Annoyed And Disappointed
I happened to see Andrew Newberg this morning in an interview on "Good morning America".
It attracted my attention because you have mentioned his name. My reaction? Annoyed and disappointed. He was trying to show how different the brain waves were whether you were meditating or not. So what?
From: "Positive Atheism Magazine" <firstname.lastname@example.org>
Subject: Re: Andrew Newberg
Date: Tuesday, May 01, 2001 5:50 PM
It means very little unless you are like me and are trying to open the doors to dignity and communication between adherents of two completely different paradigms.
To someone who already thought (without proof) that this is a brain function (or aberration), this is just "I-told-you-so" information. But even those of us who have been reporting this as an aberration (such as Michael Shermer, as recently as last year, reporting in How We Believe that the mystical experience is "probably the result of a temporal lobe seizure") must now update our understanding in the classic sense of scientific progress.
The implications, I think, are staggering: Now we can pinpoint a physical cause for what has traditionally been touted as the most intimate, personal, and supposedly most solidly supernatural experience. We now have a realistic biological explanation for the visions of God himself. This presents profound problems for apologists who assert that the mystical experience is supernatural.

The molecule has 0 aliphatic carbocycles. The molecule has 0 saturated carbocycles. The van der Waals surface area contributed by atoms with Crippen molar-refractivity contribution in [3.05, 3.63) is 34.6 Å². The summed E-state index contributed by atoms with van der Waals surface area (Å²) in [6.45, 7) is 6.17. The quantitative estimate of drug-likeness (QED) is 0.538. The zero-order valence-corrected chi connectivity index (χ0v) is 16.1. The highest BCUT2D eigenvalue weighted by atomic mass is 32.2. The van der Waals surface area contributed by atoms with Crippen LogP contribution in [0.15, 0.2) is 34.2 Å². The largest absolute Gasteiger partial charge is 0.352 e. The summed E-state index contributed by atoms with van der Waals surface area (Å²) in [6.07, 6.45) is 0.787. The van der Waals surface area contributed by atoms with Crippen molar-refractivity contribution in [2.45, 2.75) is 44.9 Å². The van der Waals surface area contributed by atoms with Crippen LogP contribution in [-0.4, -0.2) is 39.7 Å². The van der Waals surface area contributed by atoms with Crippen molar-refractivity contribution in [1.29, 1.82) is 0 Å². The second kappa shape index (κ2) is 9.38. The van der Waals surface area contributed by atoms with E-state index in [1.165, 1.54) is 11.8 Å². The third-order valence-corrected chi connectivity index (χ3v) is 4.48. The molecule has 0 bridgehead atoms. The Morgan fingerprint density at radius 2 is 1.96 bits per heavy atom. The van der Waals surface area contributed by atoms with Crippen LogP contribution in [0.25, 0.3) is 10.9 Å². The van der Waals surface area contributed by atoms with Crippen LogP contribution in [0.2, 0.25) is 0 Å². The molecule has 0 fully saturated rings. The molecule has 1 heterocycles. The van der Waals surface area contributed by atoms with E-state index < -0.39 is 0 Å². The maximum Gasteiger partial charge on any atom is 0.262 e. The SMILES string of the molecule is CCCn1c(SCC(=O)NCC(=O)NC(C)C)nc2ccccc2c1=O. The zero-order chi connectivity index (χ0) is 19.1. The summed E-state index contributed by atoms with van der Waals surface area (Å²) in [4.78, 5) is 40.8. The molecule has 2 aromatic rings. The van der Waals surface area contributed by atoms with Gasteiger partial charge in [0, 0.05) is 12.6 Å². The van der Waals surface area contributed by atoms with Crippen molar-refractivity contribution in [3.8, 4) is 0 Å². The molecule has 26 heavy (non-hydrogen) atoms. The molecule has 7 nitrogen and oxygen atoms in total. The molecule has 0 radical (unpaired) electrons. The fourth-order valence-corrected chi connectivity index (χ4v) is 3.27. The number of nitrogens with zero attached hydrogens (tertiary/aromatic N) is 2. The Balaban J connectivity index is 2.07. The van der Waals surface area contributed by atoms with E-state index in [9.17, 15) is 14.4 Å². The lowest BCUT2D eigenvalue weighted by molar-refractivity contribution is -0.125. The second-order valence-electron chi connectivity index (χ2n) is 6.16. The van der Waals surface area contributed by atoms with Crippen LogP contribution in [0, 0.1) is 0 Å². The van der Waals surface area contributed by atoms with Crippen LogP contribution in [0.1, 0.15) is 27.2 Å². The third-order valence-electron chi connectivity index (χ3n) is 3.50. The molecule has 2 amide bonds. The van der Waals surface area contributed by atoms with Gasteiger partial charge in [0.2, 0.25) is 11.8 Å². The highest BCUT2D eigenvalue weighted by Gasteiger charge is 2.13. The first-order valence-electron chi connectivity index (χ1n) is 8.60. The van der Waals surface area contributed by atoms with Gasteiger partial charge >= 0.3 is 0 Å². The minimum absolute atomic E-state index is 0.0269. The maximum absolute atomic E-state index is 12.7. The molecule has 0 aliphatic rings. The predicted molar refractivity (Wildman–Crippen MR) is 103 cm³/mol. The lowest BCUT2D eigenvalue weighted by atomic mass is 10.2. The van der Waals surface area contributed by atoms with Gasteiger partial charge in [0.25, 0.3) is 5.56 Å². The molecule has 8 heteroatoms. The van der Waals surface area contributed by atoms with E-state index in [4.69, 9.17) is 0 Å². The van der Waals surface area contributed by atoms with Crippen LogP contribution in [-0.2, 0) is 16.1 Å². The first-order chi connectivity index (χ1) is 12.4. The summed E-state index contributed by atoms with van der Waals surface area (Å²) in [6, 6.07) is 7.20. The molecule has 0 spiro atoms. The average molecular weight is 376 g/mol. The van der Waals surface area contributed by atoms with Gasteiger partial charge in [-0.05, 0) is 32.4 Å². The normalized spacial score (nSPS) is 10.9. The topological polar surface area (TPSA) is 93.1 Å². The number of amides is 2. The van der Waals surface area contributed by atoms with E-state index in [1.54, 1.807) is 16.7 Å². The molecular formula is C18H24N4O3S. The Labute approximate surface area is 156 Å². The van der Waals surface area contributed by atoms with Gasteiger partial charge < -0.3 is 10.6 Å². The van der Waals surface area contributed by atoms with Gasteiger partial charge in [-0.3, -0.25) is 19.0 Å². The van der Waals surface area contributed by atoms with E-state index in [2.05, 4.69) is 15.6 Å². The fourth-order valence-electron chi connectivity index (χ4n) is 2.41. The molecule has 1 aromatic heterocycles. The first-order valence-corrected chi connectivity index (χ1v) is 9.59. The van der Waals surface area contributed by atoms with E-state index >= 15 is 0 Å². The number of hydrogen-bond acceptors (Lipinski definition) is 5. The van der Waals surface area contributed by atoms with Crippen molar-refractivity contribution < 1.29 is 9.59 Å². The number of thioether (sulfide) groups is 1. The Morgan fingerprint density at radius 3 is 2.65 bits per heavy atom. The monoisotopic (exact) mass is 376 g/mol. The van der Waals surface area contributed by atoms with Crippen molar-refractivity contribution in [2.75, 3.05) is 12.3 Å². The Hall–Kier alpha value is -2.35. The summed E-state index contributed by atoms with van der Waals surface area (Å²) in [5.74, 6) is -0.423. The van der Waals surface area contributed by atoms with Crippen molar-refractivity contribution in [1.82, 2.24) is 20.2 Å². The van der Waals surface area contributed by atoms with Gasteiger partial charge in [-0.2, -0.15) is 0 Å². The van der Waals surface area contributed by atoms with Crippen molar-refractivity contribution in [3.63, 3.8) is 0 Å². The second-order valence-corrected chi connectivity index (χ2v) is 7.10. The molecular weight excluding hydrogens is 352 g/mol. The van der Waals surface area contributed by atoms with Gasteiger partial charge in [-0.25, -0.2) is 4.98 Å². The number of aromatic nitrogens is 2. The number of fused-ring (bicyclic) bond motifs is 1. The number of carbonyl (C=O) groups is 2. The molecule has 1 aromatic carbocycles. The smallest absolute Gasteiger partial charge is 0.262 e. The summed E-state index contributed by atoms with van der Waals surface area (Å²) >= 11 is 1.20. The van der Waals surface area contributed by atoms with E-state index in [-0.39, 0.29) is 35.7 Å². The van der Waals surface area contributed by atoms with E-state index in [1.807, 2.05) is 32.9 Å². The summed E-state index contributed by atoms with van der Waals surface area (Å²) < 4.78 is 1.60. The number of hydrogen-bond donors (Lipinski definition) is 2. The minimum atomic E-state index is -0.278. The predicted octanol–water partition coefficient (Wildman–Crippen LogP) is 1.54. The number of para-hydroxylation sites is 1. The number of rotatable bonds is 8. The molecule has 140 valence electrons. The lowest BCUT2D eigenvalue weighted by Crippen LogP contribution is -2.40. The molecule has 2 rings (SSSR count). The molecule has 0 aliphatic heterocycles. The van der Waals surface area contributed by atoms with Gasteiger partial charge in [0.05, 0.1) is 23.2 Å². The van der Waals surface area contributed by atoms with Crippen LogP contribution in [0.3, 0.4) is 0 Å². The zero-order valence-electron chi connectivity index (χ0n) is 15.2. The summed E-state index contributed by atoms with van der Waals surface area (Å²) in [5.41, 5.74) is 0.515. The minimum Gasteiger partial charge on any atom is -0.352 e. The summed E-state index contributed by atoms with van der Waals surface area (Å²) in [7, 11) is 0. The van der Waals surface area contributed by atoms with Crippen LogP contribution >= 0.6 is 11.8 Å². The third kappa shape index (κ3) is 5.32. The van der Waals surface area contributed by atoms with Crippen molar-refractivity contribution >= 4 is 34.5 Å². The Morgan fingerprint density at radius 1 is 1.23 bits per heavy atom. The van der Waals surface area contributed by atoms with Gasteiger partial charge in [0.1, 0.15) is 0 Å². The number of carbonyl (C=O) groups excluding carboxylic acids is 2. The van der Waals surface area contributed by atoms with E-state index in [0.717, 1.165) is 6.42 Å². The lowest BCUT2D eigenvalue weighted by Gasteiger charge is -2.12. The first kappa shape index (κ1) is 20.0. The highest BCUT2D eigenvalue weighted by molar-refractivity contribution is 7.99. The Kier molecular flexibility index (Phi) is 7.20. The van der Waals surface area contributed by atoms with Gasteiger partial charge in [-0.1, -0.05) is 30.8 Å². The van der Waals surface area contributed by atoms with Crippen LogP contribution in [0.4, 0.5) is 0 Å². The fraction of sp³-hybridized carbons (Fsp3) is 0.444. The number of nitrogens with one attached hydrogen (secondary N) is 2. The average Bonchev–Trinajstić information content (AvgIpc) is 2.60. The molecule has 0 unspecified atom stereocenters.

Newberg's research is what presented the problems for those apologists in the first place. Now he writes a concerted (and some might say devious) attempt to keep open the possibility that something supernatural could still be going on. I feel it is wrong to assert that Newberg's research proves anything either way (although it doesn't look very good for the supernaturalists' position). But Newberg happens to go too far in making this case, in my opinion. So, I have taken about a month out of my life to ponder this question and study the issues raised by this question, and think I understand where he's coming from. This will help us to address the questions he has raised, and address them in a manner that (hopefully) will withstand the rigors of scrutiny.
Finally, on a personal note, I've had one of the experiences he describes. I don't blame anybody who has done this for concluding that they saw God (or whatever). For decades, I thought this was just an aberration, a hallucination, of sorts, that I can occasionally repeat but never thought much of because I never dreamed that I could understand or explain it. Now, this new explanation makes so much sense to me that I have tied up yet another loose end in my life -- a minor loose end, to be sure, but one more loose end has been tied up.
I hope you will enjoy what we have put together when the magazine eventually gets printed.
"Positive Atheism" Magazine
Five years of service to
people with no reason to believe
Material by Cliff Walker (including unsigned editorial commentary) is copyright ©1995-2006 by Cliff Walker. Each submission is copyrighted by its writer, who retains control of the work except that by submitting it to Positive Atheism, permission has been granted to use the material or an edited version: (1) on the Positive Atheism web site; (2) in Positive Atheism Magazine; (3) in subsequent works controlled by Cliff Walker or Positive Atheism Magazine (including published or posted compilations). Excerpts not exceeding 500 words are allowed provided the proper copyright notice is affixed. Other use requires permission; Positive Atheism will work to protect the rights of all who submit their writings to us.